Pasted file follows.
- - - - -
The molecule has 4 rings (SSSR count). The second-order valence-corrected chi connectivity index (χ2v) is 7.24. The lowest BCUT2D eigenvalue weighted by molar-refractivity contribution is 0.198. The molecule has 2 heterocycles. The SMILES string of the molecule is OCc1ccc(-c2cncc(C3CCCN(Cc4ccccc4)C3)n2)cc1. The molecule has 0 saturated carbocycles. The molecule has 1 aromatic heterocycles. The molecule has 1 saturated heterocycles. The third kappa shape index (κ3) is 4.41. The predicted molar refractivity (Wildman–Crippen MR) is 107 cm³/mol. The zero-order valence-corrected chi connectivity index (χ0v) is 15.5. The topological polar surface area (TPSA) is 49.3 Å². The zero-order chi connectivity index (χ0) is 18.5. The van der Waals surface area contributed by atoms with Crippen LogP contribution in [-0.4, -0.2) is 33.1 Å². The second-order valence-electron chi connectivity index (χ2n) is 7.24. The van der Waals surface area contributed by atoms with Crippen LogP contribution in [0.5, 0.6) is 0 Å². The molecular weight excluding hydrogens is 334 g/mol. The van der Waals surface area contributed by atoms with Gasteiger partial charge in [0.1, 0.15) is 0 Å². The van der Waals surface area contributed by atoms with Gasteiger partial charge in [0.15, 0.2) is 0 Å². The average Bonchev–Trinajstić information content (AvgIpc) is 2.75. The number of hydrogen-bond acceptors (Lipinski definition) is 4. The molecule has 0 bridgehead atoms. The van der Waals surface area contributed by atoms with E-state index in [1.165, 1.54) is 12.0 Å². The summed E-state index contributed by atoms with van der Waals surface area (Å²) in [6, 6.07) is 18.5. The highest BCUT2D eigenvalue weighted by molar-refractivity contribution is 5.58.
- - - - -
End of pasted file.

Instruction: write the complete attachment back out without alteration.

The molecule has 4 rings (SSSR count). The second-order valence-corrected chi connectivity index (χ2v) is 7.24. The lowest BCUT2D eigenvalue weighted by molar-refractivity contribution is 0.198. The molecule has 2 heterocycles. The SMILES string of the molecule is OCc1ccc(-c2cncc(C3CCCN(Cc4ccccc4)C3)n2)cc1. The molecule has 0 saturated carbocycles. The molecule has 1 aromatic heterocycles. The molecule has 1 saturated heterocycles. The third kappa shape index (κ3) is 4.41. The predicted molar refractivity (Wildman–Crippen MR) is 107 cm³/mol. The zero-order valence-corrected chi connectivity index (χ0v) is 15.5. The topological polar surface area (TPSA) is 49.3 Å². The zero-order chi connectivity index (χ0) is 18.5. The van der Waals surface area contributed by atoms with Crippen LogP contribution in [-0.4, -0.2) is 33.1 Å². The second-order valence-electron chi connectivity index (χ2n) is 7.24. The van der Waals surface area contributed by atoms with Crippen LogP contribution in [0.5, 0.6) is 0 Å². The molecular weight excluding hydrogens is 334 g/mol. The van der Waals surface area contributed by atoms with Gasteiger partial charge in [0.1, 0.15) is 0 Å². The van der Waals surface area contributed by atoms with Gasteiger partial charge in [0.15, 0.2) is 0 Å². The average Bonchev–Trinajstić information content (AvgIpc) is 2.75. The number of hydrogen-bond acceptors (Lipinski definition) is 4. The molecule has 0 bridgehead atoms. The van der Waals surface area contributed by atoms with E-state index in [1.165, 1.54) is 12.0 Å². The summed E-state index contributed by atoms with van der Waals surface area (Å²) in [6, 6.07) is 18.5. The highest BCUT2D eigenvalue weighted by molar-refractivity contribution is 5.58.